Showing posts from September, 2019

Major changes ahead

This past Friday I got some wonderful advice about my books, and the most important piece of that advice is this: my books really aren't middle grade fiction. While they share some elements with books that are written for the older end of the MG fiction age range, they are a better fit for the young adult category.

I didn't think I was writing YA fiction because I tend to think of YA as always edgy, dark, and pushing the envelope in terms of sexual and violent content along with some other adult elements. But there are writers today whose books are classified as "clean teen" or "clean YA," and that's where my books belong. I have older protagonists; I write complex, multi-layered plots (not always well, but I do write them); I do not avoid all serious topics or difficult situations. What I do avoid are just three things: actual swear words, explicit sex, and gory or gratuitous violence. These are the same three things most writers of clean YA also avoi…

On age categories for books

I'm still working on editing my current book series--the good news is I'm finally making progress.

I started wondering the other day: what age range should this series be for?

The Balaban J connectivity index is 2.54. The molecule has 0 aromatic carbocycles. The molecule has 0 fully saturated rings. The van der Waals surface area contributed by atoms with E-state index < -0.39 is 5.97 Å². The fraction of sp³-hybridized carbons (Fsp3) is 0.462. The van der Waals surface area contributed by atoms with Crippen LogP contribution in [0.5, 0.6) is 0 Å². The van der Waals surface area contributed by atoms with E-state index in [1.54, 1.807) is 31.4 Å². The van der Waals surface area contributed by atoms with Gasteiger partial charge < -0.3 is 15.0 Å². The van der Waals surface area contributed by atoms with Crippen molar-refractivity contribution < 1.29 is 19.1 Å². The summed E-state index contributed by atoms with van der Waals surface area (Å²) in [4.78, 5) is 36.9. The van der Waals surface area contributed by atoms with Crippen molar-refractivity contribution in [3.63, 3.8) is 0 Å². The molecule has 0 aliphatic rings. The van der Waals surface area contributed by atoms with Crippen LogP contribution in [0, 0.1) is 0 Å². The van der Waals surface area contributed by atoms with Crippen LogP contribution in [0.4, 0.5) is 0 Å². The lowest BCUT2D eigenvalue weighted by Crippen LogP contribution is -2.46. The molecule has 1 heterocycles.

If you don't already know this, most US publishers consider Middle Grade Fiction (MG for short) to be suitable for kids ages 8 to 12. These books are, generally speaking, a little harder to read than the earliest "chapter books" for younger readers, but not yet as challenging as many books for young adults. But the content of the books is important, too: a book may be written simply enough for a younger reader, but if it contains content that is very edgy, dark, sexual, graphically violent, or disturbing it will be put in the Young Adult (ages 12 and up) category instead.

What's hard about some of this is that the lines often get blurred. There has been a push by many MG publishers to include more and more envelope-pushing content in books aimed at younger readers. At the same time, so…